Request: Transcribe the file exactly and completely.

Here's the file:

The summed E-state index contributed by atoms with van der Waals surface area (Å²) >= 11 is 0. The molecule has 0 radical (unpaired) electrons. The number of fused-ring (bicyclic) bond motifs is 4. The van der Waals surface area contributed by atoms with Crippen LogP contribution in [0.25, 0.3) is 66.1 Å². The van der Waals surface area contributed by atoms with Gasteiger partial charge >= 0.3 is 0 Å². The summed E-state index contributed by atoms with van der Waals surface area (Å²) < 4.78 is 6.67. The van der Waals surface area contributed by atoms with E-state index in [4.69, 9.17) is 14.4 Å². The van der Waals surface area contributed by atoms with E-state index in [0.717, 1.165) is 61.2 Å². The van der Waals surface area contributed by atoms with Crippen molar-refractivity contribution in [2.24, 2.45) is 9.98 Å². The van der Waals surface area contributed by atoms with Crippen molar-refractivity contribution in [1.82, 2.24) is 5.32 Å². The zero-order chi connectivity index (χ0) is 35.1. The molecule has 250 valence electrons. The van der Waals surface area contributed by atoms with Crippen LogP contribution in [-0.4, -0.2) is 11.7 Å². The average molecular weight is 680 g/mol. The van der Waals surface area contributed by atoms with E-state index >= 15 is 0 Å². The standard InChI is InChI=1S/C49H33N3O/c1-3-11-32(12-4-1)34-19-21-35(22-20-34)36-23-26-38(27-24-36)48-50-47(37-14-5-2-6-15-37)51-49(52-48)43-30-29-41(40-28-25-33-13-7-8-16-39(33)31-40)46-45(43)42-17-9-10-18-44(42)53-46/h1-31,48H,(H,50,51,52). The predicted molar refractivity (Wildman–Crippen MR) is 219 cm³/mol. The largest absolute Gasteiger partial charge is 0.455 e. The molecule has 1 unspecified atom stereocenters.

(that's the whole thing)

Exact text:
The summed E-state index contributed by atoms with van der Waals surface area (Å²) >= 11 is 0. The molecule has 0 radical (unpaired) electrons. The number of fused-ring (bicyclic) bond motifs is 4. The van der Waals surface area contributed by atoms with Crippen LogP contribution in [0.25, 0.3) is 66.1 Å². The van der Waals surface area contributed by atoms with Gasteiger partial charge >= 0.3 is 0 Å². The summed E-state index contributed by atoms with van der Waals surface area (Å²) < 4.78 is 6.67. The van der Waals surface area contributed by atoms with E-state index in [4.69, 9.17) is 14.4 Å². The van der Waals surface area contributed by atoms with E-state index in [0.717, 1.165) is 61.2 Å². The van der Waals surface area contributed by atoms with Crippen molar-refractivity contribution in [2.24, 2.45) is 9.98 Å². The van der Waals surface area contributed by atoms with Crippen molar-refractivity contribution in [1.82, 2.24) is 5.32 Å². The zero-order chi connectivity index (χ0) is 35.1. The molecule has 250 valence electrons. The van der Waals surface area contributed by atoms with Crippen LogP contribution in [-0.4, -0.2) is 11.7 Å². The average molecular weight is 680 g/mol. The van der Waals surface area contributed by atoms with E-state index >= 15 is 0 Å². The standard InChI is InChI=1S/C49H33N3O/c1-3-11-32(12-4-1)34-19-21-35(22-20-34)36-23-26-38(27-24-36)48-50-47(37-14-5-2-6-15-37)51-49(52-48)43-30-29-41(40-28-25-33-13-7-8-16-39(33)31-40)46-45(43)42-17-9-10-18-44(42)53-46/h1-31,48H,(H,50,51,52). The predicted molar refractivity (Wildman–Crippen MR) is 219 cm³/mol. The largest absolute Gasteiger partial charge is 0.455 e. The molecule has 1 unspecified atom stereocenters.